After a glorious month of reunions with family & friends [and of course, lots of delicious food and hot showers] in America, I’m now back in Tonga and starting my 2nd year as a Peace Corps volunteer. I’ve got to tell you…It’s a pretty surreal feeling. Being back in the States for Christmas felt so natural, I kept forgetting that I’d just made a 5,000 mile trek home. Thankfully, it also felt pretty natural to hop on the plane and come right back.
Every blog entry, I feel as though I’m waxing philosophical about how I can’t believe how fast time is flying, how long I’ve been here [15 months OH my!], etc., etc. My Peace Corps experience thus far has been a beautiful and ridiculous trip. There have been experiences that encompass just what I expected Peace Corps service to entail [i.e. making a fool of myself through various cultural faux pas and eating exotic new foods]. But the bits I’ve really loved have been the surprises. Who knew I’d come to this itty bitty country, separated from everywhere else by vast Pacific waters, and meet Tongans who speak Spanish, who’ve met the Pope, and who really love Celine Dion? Those were certainly not predictions I could’ve made about my Peace Corps journey, but the unexpected tidbits are what make this experience pretty phenomenal.
Since it has been QUITE a while since my last entry, I better make this one pretty beefy. In lieu of a verbal recap of my first year I thought I’d post a few iconic pictures of the journey.
October 2010: Mom & I taking a typical airport picture before I headed into the unknown! You can’t see it, but there should be a little thought bubble above my head thinking, ‘Holy moly, what have I gotten myself into?!’
October & November: Now… with my new Tongan family during 2 months of Pre-Service Training. I was incredibly lucky to stay with the Vakalahi family. They treated me as one of their own/a princess. I was the best fed Peace Corps in town!
October & November: This is my host Papa, 'Ofa [which means love in Tongan]. He is an expert diver and fisherman. He'd sometimes head out to sea for days at a time in a little fishing boat and return with LOTS of delicious fish and lobsters!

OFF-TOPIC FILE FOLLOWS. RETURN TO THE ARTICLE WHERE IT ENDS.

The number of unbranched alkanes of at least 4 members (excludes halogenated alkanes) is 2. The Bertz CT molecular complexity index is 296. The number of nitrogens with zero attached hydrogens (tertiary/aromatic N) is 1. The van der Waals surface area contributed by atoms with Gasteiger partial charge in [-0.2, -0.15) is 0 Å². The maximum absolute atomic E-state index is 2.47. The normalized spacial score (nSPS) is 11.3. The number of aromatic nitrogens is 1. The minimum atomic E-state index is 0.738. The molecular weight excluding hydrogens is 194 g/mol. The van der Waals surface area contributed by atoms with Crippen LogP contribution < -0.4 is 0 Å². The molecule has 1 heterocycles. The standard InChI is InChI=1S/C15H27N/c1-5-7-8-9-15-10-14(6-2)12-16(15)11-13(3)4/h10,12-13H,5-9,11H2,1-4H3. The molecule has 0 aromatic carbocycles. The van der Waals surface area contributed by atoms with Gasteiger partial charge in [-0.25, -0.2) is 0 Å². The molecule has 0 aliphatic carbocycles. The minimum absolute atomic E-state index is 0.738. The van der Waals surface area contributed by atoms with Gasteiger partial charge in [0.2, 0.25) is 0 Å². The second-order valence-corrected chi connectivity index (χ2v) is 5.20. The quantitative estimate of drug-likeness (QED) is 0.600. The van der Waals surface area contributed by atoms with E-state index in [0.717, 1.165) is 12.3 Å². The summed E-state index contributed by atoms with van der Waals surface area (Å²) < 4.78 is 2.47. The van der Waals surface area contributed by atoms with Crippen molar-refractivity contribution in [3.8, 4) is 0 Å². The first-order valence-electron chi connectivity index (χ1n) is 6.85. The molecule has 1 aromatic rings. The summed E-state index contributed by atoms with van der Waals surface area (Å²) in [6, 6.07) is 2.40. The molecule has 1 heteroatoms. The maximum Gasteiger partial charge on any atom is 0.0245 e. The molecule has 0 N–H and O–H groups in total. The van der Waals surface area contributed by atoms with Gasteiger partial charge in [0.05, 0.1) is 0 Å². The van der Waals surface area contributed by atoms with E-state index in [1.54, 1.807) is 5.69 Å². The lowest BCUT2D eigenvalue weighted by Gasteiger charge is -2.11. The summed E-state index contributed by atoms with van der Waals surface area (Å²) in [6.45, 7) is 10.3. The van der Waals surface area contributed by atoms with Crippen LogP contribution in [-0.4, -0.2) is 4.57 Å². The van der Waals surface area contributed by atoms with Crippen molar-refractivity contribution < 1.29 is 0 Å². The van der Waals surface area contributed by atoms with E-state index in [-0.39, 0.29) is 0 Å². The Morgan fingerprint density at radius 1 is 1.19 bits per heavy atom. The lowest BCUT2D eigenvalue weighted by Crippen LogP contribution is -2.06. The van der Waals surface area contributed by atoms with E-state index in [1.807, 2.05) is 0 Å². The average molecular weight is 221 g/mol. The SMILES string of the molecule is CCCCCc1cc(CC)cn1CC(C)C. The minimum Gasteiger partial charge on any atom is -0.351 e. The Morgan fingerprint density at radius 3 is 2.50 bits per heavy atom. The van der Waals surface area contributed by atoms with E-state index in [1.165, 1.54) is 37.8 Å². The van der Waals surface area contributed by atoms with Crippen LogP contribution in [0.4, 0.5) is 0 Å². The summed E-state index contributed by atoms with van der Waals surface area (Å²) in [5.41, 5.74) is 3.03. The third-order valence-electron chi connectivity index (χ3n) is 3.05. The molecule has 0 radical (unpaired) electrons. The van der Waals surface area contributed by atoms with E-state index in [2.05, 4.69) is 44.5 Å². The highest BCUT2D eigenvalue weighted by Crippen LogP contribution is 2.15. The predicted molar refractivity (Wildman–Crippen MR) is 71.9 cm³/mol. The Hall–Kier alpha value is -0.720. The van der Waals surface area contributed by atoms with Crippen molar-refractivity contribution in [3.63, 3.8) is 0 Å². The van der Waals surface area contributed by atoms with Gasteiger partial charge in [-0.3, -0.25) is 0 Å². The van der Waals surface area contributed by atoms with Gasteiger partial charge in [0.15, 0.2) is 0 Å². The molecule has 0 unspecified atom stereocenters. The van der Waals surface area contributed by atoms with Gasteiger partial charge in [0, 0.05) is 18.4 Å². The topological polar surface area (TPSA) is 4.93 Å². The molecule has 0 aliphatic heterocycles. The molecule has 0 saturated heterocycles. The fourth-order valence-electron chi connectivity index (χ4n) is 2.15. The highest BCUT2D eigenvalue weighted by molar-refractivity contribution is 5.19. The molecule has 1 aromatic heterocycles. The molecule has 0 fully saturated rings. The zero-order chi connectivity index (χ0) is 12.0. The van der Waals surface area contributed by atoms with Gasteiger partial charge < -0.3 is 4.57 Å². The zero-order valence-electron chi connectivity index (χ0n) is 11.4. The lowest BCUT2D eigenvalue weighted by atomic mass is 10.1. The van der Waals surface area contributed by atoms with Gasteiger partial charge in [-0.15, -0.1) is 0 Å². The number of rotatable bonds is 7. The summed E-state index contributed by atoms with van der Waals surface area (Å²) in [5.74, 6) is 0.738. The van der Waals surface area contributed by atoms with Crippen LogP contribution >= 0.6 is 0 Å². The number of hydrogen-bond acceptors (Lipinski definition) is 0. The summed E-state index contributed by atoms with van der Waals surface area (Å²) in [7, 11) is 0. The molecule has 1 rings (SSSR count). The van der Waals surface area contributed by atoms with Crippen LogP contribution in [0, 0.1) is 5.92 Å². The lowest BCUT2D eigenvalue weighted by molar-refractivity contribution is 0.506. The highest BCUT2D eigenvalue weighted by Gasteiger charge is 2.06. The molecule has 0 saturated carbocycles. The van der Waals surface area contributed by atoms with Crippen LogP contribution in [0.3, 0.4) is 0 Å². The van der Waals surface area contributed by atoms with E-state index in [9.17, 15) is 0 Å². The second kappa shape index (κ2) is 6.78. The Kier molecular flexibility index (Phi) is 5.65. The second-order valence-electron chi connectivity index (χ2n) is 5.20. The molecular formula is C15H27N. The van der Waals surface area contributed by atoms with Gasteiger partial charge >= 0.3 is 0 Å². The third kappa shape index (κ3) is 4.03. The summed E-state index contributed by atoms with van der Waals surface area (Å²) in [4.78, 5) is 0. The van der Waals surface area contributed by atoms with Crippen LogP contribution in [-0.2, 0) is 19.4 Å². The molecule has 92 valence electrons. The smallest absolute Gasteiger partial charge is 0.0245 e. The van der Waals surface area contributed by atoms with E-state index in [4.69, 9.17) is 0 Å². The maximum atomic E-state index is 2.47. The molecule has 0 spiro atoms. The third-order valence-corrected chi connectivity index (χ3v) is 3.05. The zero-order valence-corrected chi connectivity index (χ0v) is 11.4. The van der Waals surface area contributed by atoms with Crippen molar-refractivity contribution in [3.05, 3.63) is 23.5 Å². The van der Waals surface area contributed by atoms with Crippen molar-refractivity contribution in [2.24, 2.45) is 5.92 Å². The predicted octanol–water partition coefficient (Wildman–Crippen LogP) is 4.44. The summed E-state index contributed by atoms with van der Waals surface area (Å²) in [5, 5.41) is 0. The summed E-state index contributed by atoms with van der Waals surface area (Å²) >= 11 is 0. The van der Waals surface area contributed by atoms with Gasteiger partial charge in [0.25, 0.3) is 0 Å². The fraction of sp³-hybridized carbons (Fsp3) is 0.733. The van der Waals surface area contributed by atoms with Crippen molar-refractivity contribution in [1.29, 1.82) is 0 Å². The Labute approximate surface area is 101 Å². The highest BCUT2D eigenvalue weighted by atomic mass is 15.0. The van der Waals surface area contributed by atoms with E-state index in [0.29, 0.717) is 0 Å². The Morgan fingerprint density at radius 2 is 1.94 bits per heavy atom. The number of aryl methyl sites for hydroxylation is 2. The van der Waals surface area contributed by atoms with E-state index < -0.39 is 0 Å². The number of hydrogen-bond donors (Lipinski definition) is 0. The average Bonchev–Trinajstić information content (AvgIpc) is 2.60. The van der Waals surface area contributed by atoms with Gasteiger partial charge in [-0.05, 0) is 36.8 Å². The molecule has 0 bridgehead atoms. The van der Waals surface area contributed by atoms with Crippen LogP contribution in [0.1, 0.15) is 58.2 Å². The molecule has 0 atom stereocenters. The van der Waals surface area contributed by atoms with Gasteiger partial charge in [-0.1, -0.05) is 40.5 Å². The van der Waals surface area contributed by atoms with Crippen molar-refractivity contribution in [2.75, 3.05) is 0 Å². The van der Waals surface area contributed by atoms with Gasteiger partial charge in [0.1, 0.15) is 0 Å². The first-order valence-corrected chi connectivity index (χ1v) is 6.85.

November 2010: No Barbie cars here….but old lawn mowers are a suitable substitute in Ha'apai.
November 2010: Great thing about Tonga? Totally acceptable to ride in the back of trucks! During training, a kind soul tried to pick up about 9 of us walking along the road to town. Promptly after we piled into his truck.... his two back tires went flat. woops!
December 2010: Training has come to an end and off goes the Vava’u Crew [minus a few who didn’t want to stop for our corny picture] to our next adventures.
December 2010: Welcome to Vava’u [my island]! Unreal views and lovely neighbors galore.
January 2011: It’s finally time for some real work to occur…meet the kiddies of GPS Tefisi!
June 2011: During a 2 week school break, I ventured to New Zealand with some Peace Corps friends. I have never been more thankful for cool weather & grocery stores!
Every day: My neighbor, Mele Lose, graces my front steps and tells me about life. Her specialties include predicting the weather, telling me when the next full moon will be, and giving massages [yep, massages].
September 2011: Need a reason to parade and dance in the streets? We have one….RUGBY! The Tonga Ikale Tahi [Sea Eagles] competed in the Rugby World Cup and invoked some serious national pride in Tongans all over the world.
September 2011: PCVs and Tongan counselors facilitated Camp GLOW, a pretty fantastic Leadership and Youth Development camp for young women! PCVs all over the world participate in Camp GLOW.
October 2011: My class 6 munchkins pose here after taking their High School Entrance Exam. Bless them all for being the guinea pigs during Nola’s first year teaching.
November 2011: School has unofficially ended, so I spent a lot of my time malolo-ing [relaxing] and making flower rings with the neighborhood kids.
December 2011: 'Osi mo ta'u e taha! [Finished with year one!] Ended the year with a phenomenal trip home to the states. THANKS Mom & Dad! :)
*sorry mom, I think you're behind the camera.
So, that about covers the first half of my Peace Corps journey. I count myself among some of the luckiest PCVs. I serve in a safe country with extremely kind and generous people, plenty of delicious food, and [of course] some unreal scenery. I have no idea what the next year will entail, but I'm pretty excited to find out. So, with that..... Cheers to a New Year!!!!